What sometimes gets lost with Southgate is his ability to allocate resources. (Remember when Carlos Quieroz memorably demonstrated on the eve of the tournament how this England team, unlike any other, “takes a realistic approach to every game”.) Sometimes they can win a game with wild plays, sometimes they win it. from wide, sometimes running from behind. Today they won it with Jude Bellingham and Jordan Henderson breaking through the middle of the pitch.
You could say it was just Senegal and Senegal without Sadio Mane or Idrissa Gueye. This is of course true. But tournament football isn’t played on paper, and many other teams with a lot of talent have fallen into difficult waters recently. Look at Germany, the big tournament pros who were knocked out of the last two World Cups at the group stage. Southgate is the master navigator of these games, which is why England’s record in them is now much better than before.
But there are play-offs and there are play-offs, and of the six that England have won under Southgate, only one of them has come against what could be described as another top team. And it was a last-16 win at the European Championships against Joachim Low’s tired old Germany side, seven years after they won the World Cup, and in Low’s final game.
France will be different. They are not used to being a good team. They are a good team now. They are the reigning world champions. And in Kylian Mbappe, they have one of two men who have played like a god since the start of this tournament. There is no bigger test in world football than them right now: not Spain, not Brazil, not even Lionel Messi’s Argentina. “It’s the biggest test we can face,” as Southgate said afterwards.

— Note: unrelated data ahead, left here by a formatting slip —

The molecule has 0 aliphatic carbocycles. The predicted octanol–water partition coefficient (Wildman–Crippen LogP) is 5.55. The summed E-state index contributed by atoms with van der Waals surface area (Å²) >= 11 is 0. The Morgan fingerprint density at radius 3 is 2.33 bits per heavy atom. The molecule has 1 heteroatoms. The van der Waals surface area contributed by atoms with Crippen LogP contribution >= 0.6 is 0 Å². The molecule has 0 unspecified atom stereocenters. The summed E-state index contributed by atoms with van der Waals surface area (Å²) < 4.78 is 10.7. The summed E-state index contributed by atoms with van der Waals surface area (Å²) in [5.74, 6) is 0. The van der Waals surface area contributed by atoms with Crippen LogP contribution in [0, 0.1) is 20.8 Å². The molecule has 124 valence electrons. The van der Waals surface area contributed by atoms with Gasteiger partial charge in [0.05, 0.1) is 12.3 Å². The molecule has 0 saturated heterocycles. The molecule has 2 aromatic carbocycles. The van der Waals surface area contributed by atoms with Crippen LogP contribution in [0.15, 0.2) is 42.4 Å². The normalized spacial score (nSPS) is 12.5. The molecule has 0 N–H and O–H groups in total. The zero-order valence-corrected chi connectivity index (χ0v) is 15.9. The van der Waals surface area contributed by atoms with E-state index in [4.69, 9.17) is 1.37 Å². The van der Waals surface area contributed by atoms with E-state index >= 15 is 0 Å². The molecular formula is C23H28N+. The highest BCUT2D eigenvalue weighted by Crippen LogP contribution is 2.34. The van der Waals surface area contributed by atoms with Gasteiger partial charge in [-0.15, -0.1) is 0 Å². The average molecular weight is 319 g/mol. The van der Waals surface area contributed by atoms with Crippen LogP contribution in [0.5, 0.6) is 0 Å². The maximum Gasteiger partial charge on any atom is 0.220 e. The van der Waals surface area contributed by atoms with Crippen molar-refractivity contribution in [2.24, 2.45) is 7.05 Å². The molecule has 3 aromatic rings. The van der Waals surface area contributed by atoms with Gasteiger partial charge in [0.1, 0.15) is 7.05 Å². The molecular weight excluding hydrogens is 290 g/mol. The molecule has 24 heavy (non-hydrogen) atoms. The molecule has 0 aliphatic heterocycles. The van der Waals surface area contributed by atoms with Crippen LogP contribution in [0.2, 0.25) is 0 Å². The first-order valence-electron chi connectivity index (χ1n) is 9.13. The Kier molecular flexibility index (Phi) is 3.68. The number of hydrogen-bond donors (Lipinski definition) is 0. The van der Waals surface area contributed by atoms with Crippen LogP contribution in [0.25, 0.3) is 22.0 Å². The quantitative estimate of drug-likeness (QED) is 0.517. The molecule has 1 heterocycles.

Can England handle it? We all know Germany were well on their way when England beat them last year. So can they knock the team off the top of the world?
There are some reasons to be optimistic. England have kept three clean sheets so far, with the only two goals they have conceded coming when Iran already won well in the opening match. (Southgate knows clean games win World Cups: just look at France in 2018). England are starting to find their form in front of goal as well. Twelve goals in four games, eight players, including just one for Kane, and none from the penalty spot. If you want another big improvement from 2018, here’s one. Four years ago, they struggled to score from open play. Now it comes very easily to them.
And yet, despite all that, it was impossible not to watch the first half here and not start to have some worrying thoughts about Mbappe. It took just four minutes for Boulaye Dia to run straight behind Harry Maguire into those big empty spaces behind the English defence. Half a dozen times in the first half, Maguire or John Stones – usually so skilled with the ball – gave it straight back to Senegal. If Mane had played in England, he would have been punished for sure. If Mbappe and Antoine Griezmann and Ousmane Dembele benefit from those rounds on Saturday, they will not hesitate to take the game away from England. If Stones and Maguire are this sloppy on Saturday, it will be game over at half time.
Which does not mean that England will definitely lose. The game feels weighted in France’s favor because of their experience and Mbappe, but not by much.
It offers something we’ve been looking for with England for years: a glimpse of a clear answer at the end of a long run as to whether or not this is the end of their horizon.
(Photo: Visionhaus/Getty Images)